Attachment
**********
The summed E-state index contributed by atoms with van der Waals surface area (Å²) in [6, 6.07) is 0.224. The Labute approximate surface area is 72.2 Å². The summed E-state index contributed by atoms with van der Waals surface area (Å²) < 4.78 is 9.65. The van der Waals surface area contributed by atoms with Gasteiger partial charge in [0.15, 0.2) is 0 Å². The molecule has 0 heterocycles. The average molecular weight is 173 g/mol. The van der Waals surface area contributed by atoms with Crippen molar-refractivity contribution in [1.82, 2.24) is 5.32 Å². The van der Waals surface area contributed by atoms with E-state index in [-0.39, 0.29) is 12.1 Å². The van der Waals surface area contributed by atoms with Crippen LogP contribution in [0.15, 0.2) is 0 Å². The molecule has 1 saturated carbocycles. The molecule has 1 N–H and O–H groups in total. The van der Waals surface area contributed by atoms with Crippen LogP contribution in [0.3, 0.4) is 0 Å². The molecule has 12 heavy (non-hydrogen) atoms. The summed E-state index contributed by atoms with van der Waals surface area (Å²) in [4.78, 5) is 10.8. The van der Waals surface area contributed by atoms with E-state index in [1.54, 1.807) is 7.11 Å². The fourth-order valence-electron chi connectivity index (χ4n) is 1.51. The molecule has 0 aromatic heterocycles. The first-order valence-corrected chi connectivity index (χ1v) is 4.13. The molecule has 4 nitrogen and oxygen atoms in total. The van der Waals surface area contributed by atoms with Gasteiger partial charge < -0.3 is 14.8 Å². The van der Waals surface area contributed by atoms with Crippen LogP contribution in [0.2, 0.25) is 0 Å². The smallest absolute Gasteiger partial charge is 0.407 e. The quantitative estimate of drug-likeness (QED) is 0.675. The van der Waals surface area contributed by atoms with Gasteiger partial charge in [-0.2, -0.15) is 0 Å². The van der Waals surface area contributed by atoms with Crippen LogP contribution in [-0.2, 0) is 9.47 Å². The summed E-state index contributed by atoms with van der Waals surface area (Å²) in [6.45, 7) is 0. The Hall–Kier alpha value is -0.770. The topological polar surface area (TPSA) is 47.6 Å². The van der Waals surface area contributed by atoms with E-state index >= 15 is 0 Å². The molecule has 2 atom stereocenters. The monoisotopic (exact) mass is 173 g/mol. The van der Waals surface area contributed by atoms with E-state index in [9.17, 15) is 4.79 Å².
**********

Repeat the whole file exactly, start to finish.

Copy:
The summed E-state index contributed by atoms with van der Waals surface area (Å²) in [6, 6.07) is 0.224. The Labute approximate surface area is 72.2 Å². The summed E-state index contributed by atoms with van der Waals surface area (Å²) < 4.78 is 9.65. The van der Waals surface area contributed by atoms with Gasteiger partial charge in [0.15, 0.2) is 0 Å². The molecule has 0 heterocycles. The average molecular weight is 173 g/mol. The van der Waals surface area contributed by atoms with Crippen molar-refractivity contribution in [1.82, 2.24) is 5.32 Å². The van der Waals surface area contributed by atoms with E-state index in [-0.39, 0.29) is 12.1 Å². The van der Waals surface area contributed by atoms with Crippen LogP contribution in [0.15, 0.2) is 0 Å². The molecule has 1 saturated carbocycles. The molecule has 1 N–H and O–H groups in total. The van der Waals surface area contributed by atoms with Crippen LogP contribution in [0.3, 0.4) is 0 Å². The molecule has 12 heavy (non-hydrogen) atoms. The summed E-state index contributed by atoms with van der Waals surface area (Å²) in [4.78, 5) is 10.8. The van der Waals surface area contributed by atoms with E-state index in [1.54, 1.807) is 7.11 Å². The fourth-order valence-electron chi connectivity index (χ4n) is 1.51. The molecule has 0 aromatic heterocycles. The first-order valence-corrected chi connectivity index (χ1v) is 4.13. The molecule has 4 nitrogen and oxygen atoms in total. The van der Waals surface area contributed by atoms with Gasteiger partial charge < -0.3 is 14.8 Å². The van der Waals surface area contributed by atoms with Crippen LogP contribution in [0.2, 0.25) is 0 Å². The smallest absolute Gasteiger partial charge is 0.407 e. The quantitative estimate of drug-likeness (QED) is 0.675. The van der Waals surface area contributed by atoms with Gasteiger partial charge in [-0.2, -0.15) is 0 Å². The van der Waals surface area contributed by atoms with Crippen LogP contribution in [-0.2, 0) is 9.47 Å². The summed E-state index contributed by atoms with van der Waals surface area (Å²) in [6.45, 7) is 0. The Hall–Kier alpha value is -0.770. The topological polar surface area (TPSA) is 47.6 Å². The van der Waals surface area contributed by atoms with E-state index >= 15 is 0 Å². The molecule has 2 atom stereocenters. The monoisotopic (exact) mass is 173 g/mol. The van der Waals surface area contributed by atoms with E-state index in [9.17, 15) is 4.79 Å².